Searching further into the underground complex, Theopolis and the caravan guards find the merchant, lying near death, covered with sores, and shouting at them to get him out quickly, that there was poison!  After pulling the merchant outside, the merchant gave Theopolis a map, and said that the key was the "sick rock" he had kept in his lead chest.  Before he could explain further, he died.

Theopolis sent the caravan guards inside to look for any kind of strange rock, while he brought the merchant's body back to town.  Theopolis then went off in the woods to wait and see what happened when and if the guards found the rock.  Eventually they came back outside with a large yellow stone.  As they did, Rollo Jr, Rollo's long-lost son, came up, finally ending his search for his father.  Rollo Jr, with his gigantic black dwarven eyes (and gray dwarven skin by the way), is able to see outside the normal spectrum and sees the "sick light" coming from the yellow stone.  He shouts at everyone to get back.

After convincing everyone to stay away from the stone, the party went back inside the complex, and found & killed the moktar war chieftain, also quite sickly.  They found a corridor with a lever at one end, and a dead end at the other, but with a large steel plate in the floor.  Deciding to deal with the trapped moktars and the wolf first, they poured oil into the pit and lit it.

At this point our session ended.  See you all in 2 weeks (Sept 23rd)

First post!

I have joined the limitless ranks of self-absorbed Internet authors, so now I too can ramble endlessly on about things that nobody but I care about.  Since you've shown the bad judgment to be reading this, let me explain a little about the purpose of this blog.

For the past 9 years or so my gaming was limited mostly to D&D 3E, on a monthly basis, as a henchman-abusing player (XP is hard to come by, I don't like sharing).  As levels increase, the proportion of time we spend juggling the little details of combat increases as well.  The irregularity of the sessions is also kind of annoying.  So I started a bi-weekly session where I run the show, at my house.  Mostly Call of Cthulhu & Delta Green.

Then I started reading Grognardia and Planet Algol, and light bulbs go off in my head - it's time to get back to the good old days, when you could slog through a few dozen monsters in an hour no problem.  Not only that, but I'm going to run it hardcore, you roll your 3d6 in order and that's the stats you get.  No re-rolls, live with it, Mr. Fancy-Pants-PC!  Yeah, that's the stuff... A trial run of Keep on the Borderlands proves to be a blast, so once the Delta Green campaign has its inevitable total-party-kill, I let everyone know that the next session is D&D, Basic/Expert.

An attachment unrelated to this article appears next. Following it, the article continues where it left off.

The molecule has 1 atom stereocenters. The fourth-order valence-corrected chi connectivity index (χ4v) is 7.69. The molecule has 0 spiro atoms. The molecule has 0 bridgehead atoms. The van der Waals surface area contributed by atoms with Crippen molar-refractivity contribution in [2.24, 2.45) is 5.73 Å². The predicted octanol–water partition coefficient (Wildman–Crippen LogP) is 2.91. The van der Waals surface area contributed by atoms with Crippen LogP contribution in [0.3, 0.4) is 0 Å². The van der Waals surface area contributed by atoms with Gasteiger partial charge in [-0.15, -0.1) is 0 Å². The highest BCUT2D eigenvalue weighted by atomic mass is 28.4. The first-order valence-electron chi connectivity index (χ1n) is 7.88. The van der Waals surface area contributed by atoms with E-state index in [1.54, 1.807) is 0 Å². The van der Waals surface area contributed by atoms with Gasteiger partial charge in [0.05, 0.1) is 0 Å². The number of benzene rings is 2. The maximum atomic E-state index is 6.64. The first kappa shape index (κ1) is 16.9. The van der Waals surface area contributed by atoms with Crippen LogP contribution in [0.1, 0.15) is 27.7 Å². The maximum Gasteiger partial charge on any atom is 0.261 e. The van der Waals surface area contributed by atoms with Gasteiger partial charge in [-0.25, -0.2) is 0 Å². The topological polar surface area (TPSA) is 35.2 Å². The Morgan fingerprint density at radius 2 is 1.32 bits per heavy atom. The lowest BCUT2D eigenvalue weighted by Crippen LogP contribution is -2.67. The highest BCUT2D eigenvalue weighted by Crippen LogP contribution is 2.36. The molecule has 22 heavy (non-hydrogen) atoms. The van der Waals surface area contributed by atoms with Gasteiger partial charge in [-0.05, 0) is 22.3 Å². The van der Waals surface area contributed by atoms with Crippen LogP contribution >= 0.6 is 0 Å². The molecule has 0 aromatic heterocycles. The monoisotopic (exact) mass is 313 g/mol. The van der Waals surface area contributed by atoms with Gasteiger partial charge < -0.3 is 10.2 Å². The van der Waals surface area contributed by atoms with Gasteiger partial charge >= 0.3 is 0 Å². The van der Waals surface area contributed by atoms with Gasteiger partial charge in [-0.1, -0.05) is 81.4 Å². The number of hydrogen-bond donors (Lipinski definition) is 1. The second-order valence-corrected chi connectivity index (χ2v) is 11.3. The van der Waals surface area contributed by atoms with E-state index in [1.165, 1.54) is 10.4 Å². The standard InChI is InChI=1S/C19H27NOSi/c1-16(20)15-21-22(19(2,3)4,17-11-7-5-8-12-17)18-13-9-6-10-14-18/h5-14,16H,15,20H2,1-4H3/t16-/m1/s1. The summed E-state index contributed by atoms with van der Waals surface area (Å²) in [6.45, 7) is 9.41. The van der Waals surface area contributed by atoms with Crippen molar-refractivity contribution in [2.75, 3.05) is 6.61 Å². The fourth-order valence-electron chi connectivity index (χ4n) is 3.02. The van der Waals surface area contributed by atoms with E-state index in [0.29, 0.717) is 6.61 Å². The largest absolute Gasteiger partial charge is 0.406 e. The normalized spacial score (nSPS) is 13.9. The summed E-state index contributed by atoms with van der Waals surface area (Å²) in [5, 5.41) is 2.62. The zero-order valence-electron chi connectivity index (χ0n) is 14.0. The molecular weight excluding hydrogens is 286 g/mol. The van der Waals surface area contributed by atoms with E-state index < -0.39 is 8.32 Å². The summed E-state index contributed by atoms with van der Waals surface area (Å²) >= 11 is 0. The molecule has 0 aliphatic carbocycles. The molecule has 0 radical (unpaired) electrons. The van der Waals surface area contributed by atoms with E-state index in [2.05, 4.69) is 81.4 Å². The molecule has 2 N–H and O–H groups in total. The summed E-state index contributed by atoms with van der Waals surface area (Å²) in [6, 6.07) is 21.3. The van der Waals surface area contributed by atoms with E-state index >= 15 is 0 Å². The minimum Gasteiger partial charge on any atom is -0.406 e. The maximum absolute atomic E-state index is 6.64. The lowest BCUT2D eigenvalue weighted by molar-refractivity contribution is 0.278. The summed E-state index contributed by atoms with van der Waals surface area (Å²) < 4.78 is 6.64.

I'm actually going to use Labyrinth Lord, but the rules aren't here yet, so we started out Moldvay B/X (with its cheaper plate mail and 3d6 starting money).  But next session, it's all Labyrinth Lord.  Which is almost exactly the same as Moldvay, so no real issues there... the reason for this is simple, my little red Basic book and little blue Expert book are falling apart from heavy use back in the day.  Time to get some rulebooks that can withstand actual play.

I love the simplicity of the rules after 9 years of 3rd edition.  It still feels like D&D, there are no skill rules, no real need for thieves actually, as I'm describing each trap in detail as necessary.  Players can use their brains to get by.  Ahh it's all been written before and by better writers than I, so I'll stop praising the old ways now.

The day of the big adventure comes around, and I've got a vague notion of running a megadungeon, but beyond that no clue what I'm going to do.  Never mind, extemporizing is the hallmark of a good DM, so I'll just make things up once my players get here.  It worked out wildly good.  As the players rolled up characters, I sketched up the initial little dungeon (not part of the megadungeon, I'll work up to that, assuming the players don't go off in a different direction entirely), added some humanoids, traps, and a spiffy radioactive surprise.

Ahh yes, the campaign world, I'm thinking, roughly Thundarr the Barbarian meets Gene Wolfe's Long Sun.  Plus Nyarlathotep, because what's a fantasy world without the Crawling Chaos?

I'll be using this blog to post the session recaps that I do for the players after each session (keeps people fresh on what happened), and to toss out some of the campaign ideas I've got squirming around in my head, both to give back to the community that I'm shamelessly stealing from, and to get feedback (that I will also shamelessly steal from).